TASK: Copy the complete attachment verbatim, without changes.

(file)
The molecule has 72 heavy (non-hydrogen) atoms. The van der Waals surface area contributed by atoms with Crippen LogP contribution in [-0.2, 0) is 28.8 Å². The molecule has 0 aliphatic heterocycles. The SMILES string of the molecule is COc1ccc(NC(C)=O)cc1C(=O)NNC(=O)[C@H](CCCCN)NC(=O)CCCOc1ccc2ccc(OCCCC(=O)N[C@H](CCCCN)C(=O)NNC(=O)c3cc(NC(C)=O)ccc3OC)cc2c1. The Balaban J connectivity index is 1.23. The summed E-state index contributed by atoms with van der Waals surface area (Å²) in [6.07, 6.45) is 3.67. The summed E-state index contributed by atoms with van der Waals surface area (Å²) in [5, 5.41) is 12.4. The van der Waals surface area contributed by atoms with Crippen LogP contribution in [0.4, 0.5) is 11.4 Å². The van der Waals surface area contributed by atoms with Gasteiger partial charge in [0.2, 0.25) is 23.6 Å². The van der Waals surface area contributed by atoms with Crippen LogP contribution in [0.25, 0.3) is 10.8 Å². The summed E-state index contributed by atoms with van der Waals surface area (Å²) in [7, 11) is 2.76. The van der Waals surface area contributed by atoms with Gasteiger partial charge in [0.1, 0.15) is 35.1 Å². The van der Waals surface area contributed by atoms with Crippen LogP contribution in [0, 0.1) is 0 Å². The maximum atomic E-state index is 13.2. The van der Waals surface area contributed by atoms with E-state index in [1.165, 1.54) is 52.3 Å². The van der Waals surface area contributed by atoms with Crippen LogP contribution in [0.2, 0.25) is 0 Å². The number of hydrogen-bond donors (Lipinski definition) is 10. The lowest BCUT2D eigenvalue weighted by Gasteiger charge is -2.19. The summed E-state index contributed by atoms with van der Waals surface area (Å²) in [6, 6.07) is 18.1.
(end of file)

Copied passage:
The molecule has 72 heavy (non-hydrogen) atoms. The van der Waals surface area contributed by atoms with Crippen LogP contribution in [-0.2, 0) is 28.8 Å². The molecule has 0 aliphatic heterocycles. The SMILES string of the molecule is COc1ccc(NC(C)=O)cc1C(=O)NNC(=O)[C@H](CCCCN)NC(=O)CCCOc1ccc2ccc(OCCCC(=O)N[C@H](CCCCN)C(=O)NNC(=O)c3cc(NC(C)=O)ccc3OC)cc2c1. The Balaban J connectivity index is 1.23. The summed E-state index contributed by atoms with van der Waals surface area (Å²) in [6.07, 6.45) is 3.67. The summed E-state index contributed by atoms with van der Waals surface area (Å²) in [5, 5.41) is 12.4. The van der Waals surface area contributed by atoms with Crippen LogP contribution in [0.4, 0.5) is 11.4 Å². The van der Waals surface area contributed by atoms with Gasteiger partial charge in [0.2, 0.25) is 23.6 Å². The van der Waals surface area contributed by atoms with Crippen LogP contribution in [0.25, 0.3) is 10.8 Å². The summed E-state index contributed by atoms with van der Waals surface area (Å²) in [7, 11) is 2.76. The van der Waals surface area contributed by atoms with Gasteiger partial charge in [0.1, 0.15) is 35.1 Å². The van der Waals surface area contributed by atoms with Crippen LogP contribution in [0, 0.1) is 0 Å². The maximum atomic E-state index is 13.2. The van der Waals surface area contributed by atoms with E-state index in [1.165, 1.54) is 52.3 Å². The van der Waals surface area contributed by atoms with Crippen LogP contribution in [0.2, 0.25) is 0 Å². The number of hydrogen-bond donors (Lipinski definition) is 10. The lowest BCUT2D eigenvalue weighted by Gasteiger charge is -2.19. The summed E-state index contributed by atoms with van der Waals surface area (Å²) in [6, 6.07) is 18.1.